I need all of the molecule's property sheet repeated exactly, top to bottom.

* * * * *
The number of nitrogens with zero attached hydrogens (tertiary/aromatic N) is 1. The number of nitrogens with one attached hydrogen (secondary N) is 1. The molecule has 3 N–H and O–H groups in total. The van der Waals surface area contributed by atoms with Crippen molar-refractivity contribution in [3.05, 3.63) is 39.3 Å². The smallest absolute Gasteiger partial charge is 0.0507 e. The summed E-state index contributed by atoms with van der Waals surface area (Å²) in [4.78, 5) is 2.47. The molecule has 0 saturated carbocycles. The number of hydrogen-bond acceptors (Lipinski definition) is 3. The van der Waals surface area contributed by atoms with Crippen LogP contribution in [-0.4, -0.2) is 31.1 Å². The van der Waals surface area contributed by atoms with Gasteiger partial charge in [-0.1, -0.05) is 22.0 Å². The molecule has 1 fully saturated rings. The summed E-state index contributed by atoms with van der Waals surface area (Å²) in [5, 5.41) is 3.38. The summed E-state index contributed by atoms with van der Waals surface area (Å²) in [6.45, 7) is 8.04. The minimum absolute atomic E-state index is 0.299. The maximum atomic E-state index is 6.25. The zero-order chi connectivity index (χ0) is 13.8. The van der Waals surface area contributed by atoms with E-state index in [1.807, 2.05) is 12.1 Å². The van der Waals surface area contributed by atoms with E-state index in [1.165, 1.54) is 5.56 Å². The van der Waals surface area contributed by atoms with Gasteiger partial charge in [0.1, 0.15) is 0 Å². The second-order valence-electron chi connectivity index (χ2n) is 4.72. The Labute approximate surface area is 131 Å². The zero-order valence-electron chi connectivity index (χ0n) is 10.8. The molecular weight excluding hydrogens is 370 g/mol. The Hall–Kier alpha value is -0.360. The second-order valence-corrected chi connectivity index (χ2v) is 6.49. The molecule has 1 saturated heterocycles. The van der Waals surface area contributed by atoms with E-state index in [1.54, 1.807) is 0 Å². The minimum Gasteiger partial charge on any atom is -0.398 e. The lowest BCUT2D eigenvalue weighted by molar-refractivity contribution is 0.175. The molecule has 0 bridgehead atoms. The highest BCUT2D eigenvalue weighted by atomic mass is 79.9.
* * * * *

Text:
The number of nitrogens with zero attached hydrogens (tertiary/aromatic N) is 1. The number of nitrogens with one attached hydrogen (secondary N) is 1. The molecule has 3 N–H and O–H groups in total. The van der Waals surface area contributed by atoms with Crippen molar-refractivity contribution in [3.05, 3.63) is 39.3 Å². The smallest absolute Gasteiger partial charge is 0.0507 e. The summed E-state index contributed by atoms with van der Waals surface area (Å²) in [4.78, 5) is 2.47. The molecule has 0 saturated carbocycles. The number of hydrogen-bond acceptors (Lipinski definition) is 3. The van der Waals surface area contributed by atoms with Crippen LogP contribution in [-0.4, -0.2) is 31.1 Å². The van der Waals surface area contributed by atoms with Gasteiger partial charge in [-0.1, -0.05) is 22.0 Å². The molecule has 1 fully saturated rings. The summed E-state index contributed by atoms with van der Waals surface area (Å²) in [5, 5.41) is 3.38. The summed E-state index contributed by atoms with van der Waals surface area (Å²) in [6.45, 7) is 8.04. The minimum absolute atomic E-state index is 0.299. The maximum atomic E-state index is 6.25. The zero-order chi connectivity index (χ0) is 13.8. The van der Waals surface area contributed by atoms with E-state index in [1.807, 2.05) is 12.1 Å². The van der Waals surface area contributed by atoms with E-state index in [1.165, 1.54) is 5.56 Å². The van der Waals surface area contributed by atoms with Gasteiger partial charge in [0.1, 0.15) is 0 Å². The second-order valence-electron chi connectivity index (χ2n) is 4.72. The Labute approximate surface area is 131 Å². The zero-order valence-electron chi connectivity index (χ0n) is 10.8. The molecular weight excluding hydrogens is 370 g/mol. The Hall–Kier alpha value is -0.360. The second-order valence-corrected chi connectivity index (χ2v) is 6.49. The molecule has 1 saturated heterocycles. The van der Waals surface area contributed by atoms with E-state index in [1.54, 1.807) is 0 Å². The minimum Gasteiger partial charge on any atom is -0.398 e. The lowest BCUT2D eigenvalue weighted by molar-refractivity contribution is 0.175. The molecule has 0 bridgehead atoms. The highest BCUT2D eigenvalue weighted by atomic mass is 79.9.